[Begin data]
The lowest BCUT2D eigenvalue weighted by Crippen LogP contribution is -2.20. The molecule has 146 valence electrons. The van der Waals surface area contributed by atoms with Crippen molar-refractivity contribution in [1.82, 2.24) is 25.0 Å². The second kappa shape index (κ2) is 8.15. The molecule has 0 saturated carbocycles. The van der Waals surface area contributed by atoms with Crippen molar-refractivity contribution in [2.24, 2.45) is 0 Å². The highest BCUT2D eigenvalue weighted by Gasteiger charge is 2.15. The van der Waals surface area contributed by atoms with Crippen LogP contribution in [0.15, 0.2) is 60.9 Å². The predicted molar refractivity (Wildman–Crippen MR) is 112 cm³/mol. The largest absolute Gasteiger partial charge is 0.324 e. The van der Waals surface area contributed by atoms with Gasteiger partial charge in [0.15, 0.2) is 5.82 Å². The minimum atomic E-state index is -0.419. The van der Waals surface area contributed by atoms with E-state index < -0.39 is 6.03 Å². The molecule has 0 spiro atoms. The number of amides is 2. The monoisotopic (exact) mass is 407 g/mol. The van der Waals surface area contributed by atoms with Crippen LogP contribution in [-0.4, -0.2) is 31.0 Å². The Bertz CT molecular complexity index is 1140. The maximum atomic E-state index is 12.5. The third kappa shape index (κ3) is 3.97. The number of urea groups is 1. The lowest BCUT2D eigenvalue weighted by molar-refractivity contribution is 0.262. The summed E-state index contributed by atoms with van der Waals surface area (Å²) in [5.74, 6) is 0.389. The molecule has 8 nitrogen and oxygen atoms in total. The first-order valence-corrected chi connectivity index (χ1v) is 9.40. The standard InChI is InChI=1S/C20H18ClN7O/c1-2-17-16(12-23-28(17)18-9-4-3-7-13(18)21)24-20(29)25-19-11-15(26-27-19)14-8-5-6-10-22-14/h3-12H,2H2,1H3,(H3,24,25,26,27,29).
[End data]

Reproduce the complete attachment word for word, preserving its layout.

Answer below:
The lowest BCUT2D eigenvalue weighted by Crippen LogP contribution is -2.20. The molecule has 146 valence electrons. The van der Waals surface area contributed by atoms with Crippen molar-refractivity contribution in [1.82, 2.24) is 25.0 Å². The second kappa shape index (κ2) is 8.15. The molecule has 0 saturated carbocycles. The van der Waals surface area contributed by atoms with Crippen molar-refractivity contribution in [2.24, 2.45) is 0 Å². The highest BCUT2D eigenvalue weighted by Gasteiger charge is 2.15. The van der Waals surface area contributed by atoms with Crippen LogP contribution in [0.15, 0.2) is 60.9 Å². The predicted molar refractivity (Wildman–Crippen MR) is 112 cm³/mol. The largest absolute Gasteiger partial charge is 0.324 e. The van der Waals surface area contributed by atoms with Gasteiger partial charge in [0.15, 0.2) is 5.82 Å². The minimum atomic E-state index is -0.419. The van der Waals surface area contributed by atoms with E-state index < -0.39 is 6.03 Å². The molecule has 0 spiro atoms. The number of amides is 2. The monoisotopic (exact) mass is 407 g/mol. The van der Waals surface area contributed by atoms with Crippen LogP contribution in [-0.4, -0.2) is 31.0 Å². The Bertz CT molecular complexity index is 1140. The maximum atomic E-state index is 12.5. The third kappa shape index (κ3) is 3.97. The number of urea groups is 1. The lowest BCUT2D eigenvalue weighted by molar-refractivity contribution is 0.262. The summed E-state index contributed by atoms with van der Waals surface area (Å²) in [5.74, 6) is 0.389. The molecule has 8 nitrogen and oxygen atoms in total. The first-order valence-corrected chi connectivity index (χ1v) is 9.40. The standard InChI is InChI=1S/C20H18ClN7O/c1-2-17-16(12-23-28(17)18-9-4-3-7-13(18)21)24-20(29)25-19-11-15(26-27-19)14-8-5-6-10-22-14/h3-12H,2H2,1H3,(H3,24,25,26,27,29).